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Invasive Ornamental Plants Pose Threat for Native Wildlife

Callery Pear infestation in a natural area (Photo from Bugwood Wiki, University of Georgia)

Callery Pear infestation in a natural area (Photo from Bugwood Wiki, University of Georgia)

In winter we dream of spring. We peruse garden catalogs for beautiful plants to adorn our homes. When late spring arrives and the danger of frost has passed we happily shop at local box stores and nurseries and put our treasures in the ground. Unfortunately, many of those treasures are not native to the northeastern Illinois region or the United States. In fact, some ornamental plants have escaped into natural areas and become problematic.

In many cases invasive ornamental plants will leaf out early in the spring and grow rapidly in height, shading out native plants. Some invasive ornamentals release chemicals into the soil that inhibit the growth of plants around them. When invasive ornamental plants outcompete native plants many of the organisms (butterflies, birds, mammals) that relied on those native plants for food and shelter are left to find new resources.

Some ornamental plants spread via roots, some produce thousands or even millions of seeds that are carried by wind, water, fur, clothing, and shoes; and some have fruits that are eaten by birds or mammals and are dispersed far from their source plant. Escapees include very popular plants: Japanese barberry – red and purple variety (Berberis thunbergii), Burning bush (Euonymous elatus), Silvergrass (Miscanthus spp.), and the ubiquitous Callery Pear (Pyrus calleryana).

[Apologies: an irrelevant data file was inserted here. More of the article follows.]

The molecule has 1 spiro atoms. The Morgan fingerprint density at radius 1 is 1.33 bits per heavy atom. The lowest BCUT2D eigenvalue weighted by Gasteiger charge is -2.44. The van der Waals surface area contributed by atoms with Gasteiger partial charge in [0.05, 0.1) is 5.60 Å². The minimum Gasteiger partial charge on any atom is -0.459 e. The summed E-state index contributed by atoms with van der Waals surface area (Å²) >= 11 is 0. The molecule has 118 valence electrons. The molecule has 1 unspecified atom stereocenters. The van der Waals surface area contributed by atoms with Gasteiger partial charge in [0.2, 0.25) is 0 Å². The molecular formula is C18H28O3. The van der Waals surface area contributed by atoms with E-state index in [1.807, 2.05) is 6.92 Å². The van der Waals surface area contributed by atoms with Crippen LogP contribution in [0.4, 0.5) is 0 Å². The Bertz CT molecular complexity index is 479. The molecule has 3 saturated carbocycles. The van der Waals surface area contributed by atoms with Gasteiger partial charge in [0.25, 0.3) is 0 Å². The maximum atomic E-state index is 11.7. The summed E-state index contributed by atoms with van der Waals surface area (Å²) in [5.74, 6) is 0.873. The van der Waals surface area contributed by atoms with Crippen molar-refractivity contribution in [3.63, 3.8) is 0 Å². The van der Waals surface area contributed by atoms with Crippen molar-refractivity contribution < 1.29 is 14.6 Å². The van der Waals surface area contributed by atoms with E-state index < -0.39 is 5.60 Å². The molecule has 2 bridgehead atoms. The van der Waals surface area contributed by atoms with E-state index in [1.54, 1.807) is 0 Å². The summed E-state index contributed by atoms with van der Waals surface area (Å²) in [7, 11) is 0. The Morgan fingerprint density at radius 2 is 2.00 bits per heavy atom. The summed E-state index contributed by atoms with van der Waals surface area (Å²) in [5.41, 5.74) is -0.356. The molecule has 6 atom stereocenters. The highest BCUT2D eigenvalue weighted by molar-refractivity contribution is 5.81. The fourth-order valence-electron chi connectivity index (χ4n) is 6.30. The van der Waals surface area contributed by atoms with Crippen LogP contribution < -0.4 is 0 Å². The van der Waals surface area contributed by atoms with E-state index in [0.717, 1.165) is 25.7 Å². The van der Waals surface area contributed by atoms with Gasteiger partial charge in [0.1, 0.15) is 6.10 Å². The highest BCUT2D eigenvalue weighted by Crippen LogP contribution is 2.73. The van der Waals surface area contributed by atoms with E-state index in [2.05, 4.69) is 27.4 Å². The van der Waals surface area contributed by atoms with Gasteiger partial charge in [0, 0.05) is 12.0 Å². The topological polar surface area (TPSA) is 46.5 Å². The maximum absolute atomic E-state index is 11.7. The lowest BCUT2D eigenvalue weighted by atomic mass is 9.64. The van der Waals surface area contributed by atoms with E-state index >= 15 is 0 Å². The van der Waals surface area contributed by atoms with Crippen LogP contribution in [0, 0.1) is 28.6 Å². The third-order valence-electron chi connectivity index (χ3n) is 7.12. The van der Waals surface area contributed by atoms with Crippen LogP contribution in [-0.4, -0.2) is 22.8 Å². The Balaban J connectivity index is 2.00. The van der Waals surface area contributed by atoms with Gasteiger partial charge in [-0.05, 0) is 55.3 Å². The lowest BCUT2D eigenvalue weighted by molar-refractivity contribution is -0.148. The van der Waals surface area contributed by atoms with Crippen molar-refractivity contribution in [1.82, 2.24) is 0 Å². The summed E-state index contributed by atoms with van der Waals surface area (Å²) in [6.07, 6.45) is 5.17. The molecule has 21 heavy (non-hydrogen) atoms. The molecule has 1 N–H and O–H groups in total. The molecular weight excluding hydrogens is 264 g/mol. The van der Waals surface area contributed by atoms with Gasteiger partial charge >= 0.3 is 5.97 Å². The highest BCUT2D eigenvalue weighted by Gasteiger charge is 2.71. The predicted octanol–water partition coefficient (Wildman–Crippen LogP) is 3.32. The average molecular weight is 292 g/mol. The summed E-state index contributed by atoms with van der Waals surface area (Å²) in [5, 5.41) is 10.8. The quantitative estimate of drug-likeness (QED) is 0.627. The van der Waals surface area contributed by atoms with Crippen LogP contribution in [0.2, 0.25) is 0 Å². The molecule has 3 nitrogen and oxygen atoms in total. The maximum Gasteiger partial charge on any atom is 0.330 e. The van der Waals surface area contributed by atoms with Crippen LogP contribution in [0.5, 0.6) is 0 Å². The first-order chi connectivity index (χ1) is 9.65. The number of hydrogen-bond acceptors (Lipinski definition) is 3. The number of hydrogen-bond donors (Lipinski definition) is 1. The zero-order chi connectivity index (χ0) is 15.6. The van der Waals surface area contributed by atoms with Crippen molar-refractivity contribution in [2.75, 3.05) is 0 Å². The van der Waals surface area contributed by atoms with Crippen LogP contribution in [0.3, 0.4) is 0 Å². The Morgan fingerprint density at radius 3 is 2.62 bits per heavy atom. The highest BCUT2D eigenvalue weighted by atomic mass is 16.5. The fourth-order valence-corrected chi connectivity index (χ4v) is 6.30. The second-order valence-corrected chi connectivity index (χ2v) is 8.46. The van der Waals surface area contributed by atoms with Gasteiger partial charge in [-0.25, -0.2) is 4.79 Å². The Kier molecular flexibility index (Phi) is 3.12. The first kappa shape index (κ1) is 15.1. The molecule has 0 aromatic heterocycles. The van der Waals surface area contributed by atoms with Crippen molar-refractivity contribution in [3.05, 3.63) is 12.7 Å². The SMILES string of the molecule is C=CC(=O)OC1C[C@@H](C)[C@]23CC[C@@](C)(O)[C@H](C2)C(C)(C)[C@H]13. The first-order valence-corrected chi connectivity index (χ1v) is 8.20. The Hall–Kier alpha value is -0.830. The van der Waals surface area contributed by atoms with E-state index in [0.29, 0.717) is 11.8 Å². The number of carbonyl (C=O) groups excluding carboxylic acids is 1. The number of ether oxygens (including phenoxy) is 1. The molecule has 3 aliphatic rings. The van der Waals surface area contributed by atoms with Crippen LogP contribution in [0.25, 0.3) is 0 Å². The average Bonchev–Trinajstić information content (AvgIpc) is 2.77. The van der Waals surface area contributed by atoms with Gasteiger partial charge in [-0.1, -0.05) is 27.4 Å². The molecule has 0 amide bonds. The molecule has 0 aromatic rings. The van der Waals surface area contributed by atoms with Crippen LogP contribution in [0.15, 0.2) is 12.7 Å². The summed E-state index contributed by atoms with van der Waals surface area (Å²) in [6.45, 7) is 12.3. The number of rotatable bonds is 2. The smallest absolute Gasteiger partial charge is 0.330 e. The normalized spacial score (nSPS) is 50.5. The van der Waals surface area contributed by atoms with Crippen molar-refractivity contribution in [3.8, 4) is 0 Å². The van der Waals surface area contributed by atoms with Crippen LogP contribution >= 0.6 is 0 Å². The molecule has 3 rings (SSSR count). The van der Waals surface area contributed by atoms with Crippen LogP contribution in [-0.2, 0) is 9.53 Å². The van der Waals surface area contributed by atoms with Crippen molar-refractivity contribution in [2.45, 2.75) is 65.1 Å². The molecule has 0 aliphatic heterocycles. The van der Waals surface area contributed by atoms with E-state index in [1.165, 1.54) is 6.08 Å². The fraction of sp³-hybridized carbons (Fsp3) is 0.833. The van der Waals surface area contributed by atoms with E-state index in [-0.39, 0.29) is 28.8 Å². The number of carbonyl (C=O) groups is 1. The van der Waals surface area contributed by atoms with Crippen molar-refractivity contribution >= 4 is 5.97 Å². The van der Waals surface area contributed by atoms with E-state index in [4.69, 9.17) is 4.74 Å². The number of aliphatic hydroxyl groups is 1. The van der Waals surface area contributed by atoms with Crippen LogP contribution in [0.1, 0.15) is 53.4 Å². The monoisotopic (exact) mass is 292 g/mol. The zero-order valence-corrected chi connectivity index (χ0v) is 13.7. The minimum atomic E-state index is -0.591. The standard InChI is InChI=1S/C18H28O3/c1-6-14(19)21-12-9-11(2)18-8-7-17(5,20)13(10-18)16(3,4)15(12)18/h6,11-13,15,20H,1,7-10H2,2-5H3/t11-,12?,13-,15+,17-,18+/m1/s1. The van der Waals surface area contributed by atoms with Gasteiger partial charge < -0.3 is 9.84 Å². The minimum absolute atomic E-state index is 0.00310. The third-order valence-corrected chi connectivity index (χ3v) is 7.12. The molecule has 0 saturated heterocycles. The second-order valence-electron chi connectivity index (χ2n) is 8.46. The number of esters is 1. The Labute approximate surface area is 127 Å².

Callery or Bradford Pear is an invasive ornamental plant (non-sterile cultivar) that is native to Southeast Asia and is used to beautify roadsides, parking lots, and residential areas in the Midwest, East, and South. Certain birds eat its fruits and then transport seeds to natural areas where the trees become established. Populations outside of intended plantings/gardens have been documented at Midewin National Tallgrass Prairie and Morton Arboretum.

The tree can grow up to 50 feet high and 30 feet wide and has a teardrop shape. Its leaves are alternate, simple, and shiny with wavy, slightly toothed edges. In early spring it produces lovely five-petalled white flowers (1 inch diameter) and in summer small green to brown fruits (about 1.2 inch across) can be found among its branches. Its branches are very susceptible to wind and ice damage because they grow at acute angles to an expanding trunk. The distribution map for this species is posted at http://www.eddmaps.org/distribution/usstate.cfm?sub=10957. Additional information about this species can be found at http://niipp.net/?page_id=530&id=PYCA80.

The plant species mentioned are only a few of the potentially problematic ornamentals in northeast Illinois. More information about these species and suggestions for native alternatives can be found at the Midwest Invasive Plant Network website http://mipn.org/MIPN%20redraft2.pdf, the Chicago Botanic Garden website http://www.chicagobotanic.org/research/conservation/invasive/chicago/, and Conserve Lake County’s Conservation@Home website http://www.conservelakecounty.org/conservationhome/welcome-to-eco-friendly-landscaping. Please consider purchasing native plants the next time you are buying plants for your garden. The native plants, butterflies, and birds will thank you.

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